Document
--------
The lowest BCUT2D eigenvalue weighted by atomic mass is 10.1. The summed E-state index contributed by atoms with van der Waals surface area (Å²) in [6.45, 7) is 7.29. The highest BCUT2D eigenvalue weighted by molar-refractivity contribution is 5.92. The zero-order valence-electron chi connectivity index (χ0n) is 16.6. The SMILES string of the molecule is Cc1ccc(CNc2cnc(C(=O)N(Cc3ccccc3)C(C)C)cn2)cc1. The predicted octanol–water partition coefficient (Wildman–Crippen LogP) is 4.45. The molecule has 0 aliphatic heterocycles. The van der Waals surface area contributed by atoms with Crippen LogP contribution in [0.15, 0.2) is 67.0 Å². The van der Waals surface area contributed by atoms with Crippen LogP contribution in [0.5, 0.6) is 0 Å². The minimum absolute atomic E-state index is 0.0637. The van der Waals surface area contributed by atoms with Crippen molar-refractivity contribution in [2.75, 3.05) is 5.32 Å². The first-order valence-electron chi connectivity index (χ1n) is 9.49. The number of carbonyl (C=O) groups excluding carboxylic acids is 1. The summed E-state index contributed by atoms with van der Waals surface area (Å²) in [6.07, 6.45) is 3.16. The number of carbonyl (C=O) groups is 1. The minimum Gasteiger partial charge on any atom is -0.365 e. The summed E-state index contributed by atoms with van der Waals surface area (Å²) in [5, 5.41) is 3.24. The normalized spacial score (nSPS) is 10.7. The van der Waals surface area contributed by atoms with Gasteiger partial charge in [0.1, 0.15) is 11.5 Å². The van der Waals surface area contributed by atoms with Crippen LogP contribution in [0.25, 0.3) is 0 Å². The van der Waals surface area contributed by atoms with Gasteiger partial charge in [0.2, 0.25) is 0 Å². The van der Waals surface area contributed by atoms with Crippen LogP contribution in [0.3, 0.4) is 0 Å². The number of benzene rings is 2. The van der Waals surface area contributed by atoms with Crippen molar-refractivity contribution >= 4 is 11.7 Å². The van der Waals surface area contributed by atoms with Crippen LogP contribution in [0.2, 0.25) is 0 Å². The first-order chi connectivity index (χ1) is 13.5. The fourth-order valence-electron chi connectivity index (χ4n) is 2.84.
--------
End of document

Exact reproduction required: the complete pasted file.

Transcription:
The lowest BCUT2D eigenvalue weighted by atomic mass is 10.1. The summed E-state index contributed by atoms with van der Waals surface area (Å²) in [6.45, 7) is 7.29. The highest BCUT2D eigenvalue weighted by molar-refractivity contribution is 5.92. The zero-order valence-electron chi connectivity index (χ0n) is 16.6. The SMILES string of the molecule is Cc1ccc(CNc2cnc(C(=O)N(Cc3ccccc3)C(C)C)cn2)cc1. The predicted octanol–water partition coefficient (Wildman–Crippen LogP) is 4.45. The molecule has 0 aliphatic heterocycles. The van der Waals surface area contributed by atoms with Crippen LogP contribution in [0.15, 0.2) is 67.0 Å². The van der Waals surface area contributed by atoms with Crippen LogP contribution in [0.5, 0.6) is 0 Å². The minimum absolute atomic E-state index is 0.0637. The van der Waals surface area contributed by atoms with Crippen molar-refractivity contribution in [2.75, 3.05) is 5.32 Å². The first-order valence-electron chi connectivity index (χ1n) is 9.49. The number of carbonyl (C=O) groups excluding carboxylic acids is 1. The summed E-state index contributed by atoms with van der Waals surface area (Å²) in [6.07, 6.45) is 3.16. The number of carbonyl (C=O) groups is 1. The minimum Gasteiger partial charge on any atom is -0.365 e. The summed E-state index contributed by atoms with van der Waals surface area (Å²) in [5, 5.41) is 3.24. The normalized spacial score (nSPS) is 10.7. The van der Waals surface area contributed by atoms with Gasteiger partial charge in [0.1, 0.15) is 11.5 Å². The van der Waals surface area contributed by atoms with Crippen LogP contribution in [0.25, 0.3) is 0 Å². The van der Waals surface area contributed by atoms with Gasteiger partial charge in [0.2, 0.25) is 0 Å². The van der Waals surface area contributed by atoms with Crippen LogP contribution in [0.3, 0.4) is 0 Å². The number of benzene rings is 2. The van der Waals surface area contributed by atoms with Crippen molar-refractivity contribution >= 4 is 11.7 Å². The van der Waals surface area contributed by atoms with Crippen LogP contribution in [0.2, 0.25) is 0 Å². The first-order chi connectivity index (χ1) is 13.5. The fourth-order valence-electron chi connectivity index (χ4n) is 2.84.